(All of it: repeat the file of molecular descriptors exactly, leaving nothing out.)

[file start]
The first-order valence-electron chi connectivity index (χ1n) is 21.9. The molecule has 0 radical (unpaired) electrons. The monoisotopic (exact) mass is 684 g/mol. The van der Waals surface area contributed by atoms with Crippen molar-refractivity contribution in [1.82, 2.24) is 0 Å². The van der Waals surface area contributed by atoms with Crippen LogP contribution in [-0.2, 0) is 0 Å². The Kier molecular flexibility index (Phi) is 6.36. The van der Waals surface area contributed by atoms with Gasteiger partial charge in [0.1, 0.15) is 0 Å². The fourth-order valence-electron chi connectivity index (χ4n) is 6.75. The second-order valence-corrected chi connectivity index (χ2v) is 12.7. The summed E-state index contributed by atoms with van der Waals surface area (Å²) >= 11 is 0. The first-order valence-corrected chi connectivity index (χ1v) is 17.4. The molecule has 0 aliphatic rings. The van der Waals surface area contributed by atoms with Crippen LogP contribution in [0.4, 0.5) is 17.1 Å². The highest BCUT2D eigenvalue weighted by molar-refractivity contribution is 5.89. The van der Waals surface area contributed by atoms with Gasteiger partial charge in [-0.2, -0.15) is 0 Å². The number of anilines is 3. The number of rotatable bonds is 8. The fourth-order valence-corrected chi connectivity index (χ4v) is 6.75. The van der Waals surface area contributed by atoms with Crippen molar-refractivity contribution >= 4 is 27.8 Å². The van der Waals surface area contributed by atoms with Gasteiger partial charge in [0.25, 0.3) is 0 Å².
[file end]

The first-order valence-electron chi connectivity index (χ1n) is 21.9. The molecule has 0 radical (unpaired) electrons. The monoisotopic (exact) mass is 684 g/mol. The van der Waals surface area contributed by atoms with Crippen molar-refractivity contribution in [1.82, 2.24) is 0 Å². The van der Waals surface area contributed by atoms with Crippen LogP contribution in [-0.2, 0) is 0 Å². The Kier molecular flexibility index (Phi) is 6.36. The van der Waals surface area contributed by atoms with Gasteiger partial charge in [0.1, 0.15) is 0 Å². The fourth-order valence-electron chi connectivity index (χ4n) is 6.75. The second-order valence-corrected chi connectivity index (χ2v) is 12.7. The summed E-state index contributed by atoms with van der Waals surface area (Å²) >= 11 is 0. The first-order valence-corrected chi connectivity index (χ1v) is 17.4. The molecule has 0 aliphatic rings. The van der Waals surface area contributed by atoms with Crippen LogP contribution in [0.4, 0.5) is 17.1 Å². The highest BCUT2D eigenvalue weighted by molar-refractivity contribution is 5.89. The van der Waals surface area contributed by atoms with Gasteiger partial charge in [-0.2, -0.15) is 0 Å². The number of anilines is 3. The number of rotatable bonds is 8. The fourth-order valence-corrected chi connectivity index (χ4v) is 6.75. The van der Waals surface area contributed by atoms with Crippen molar-refractivity contribution >= 4 is 27.8 Å². The van der Waals surface area contributed by atoms with Gasteiger partial charge in [0.25, 0.3) is 0 Å².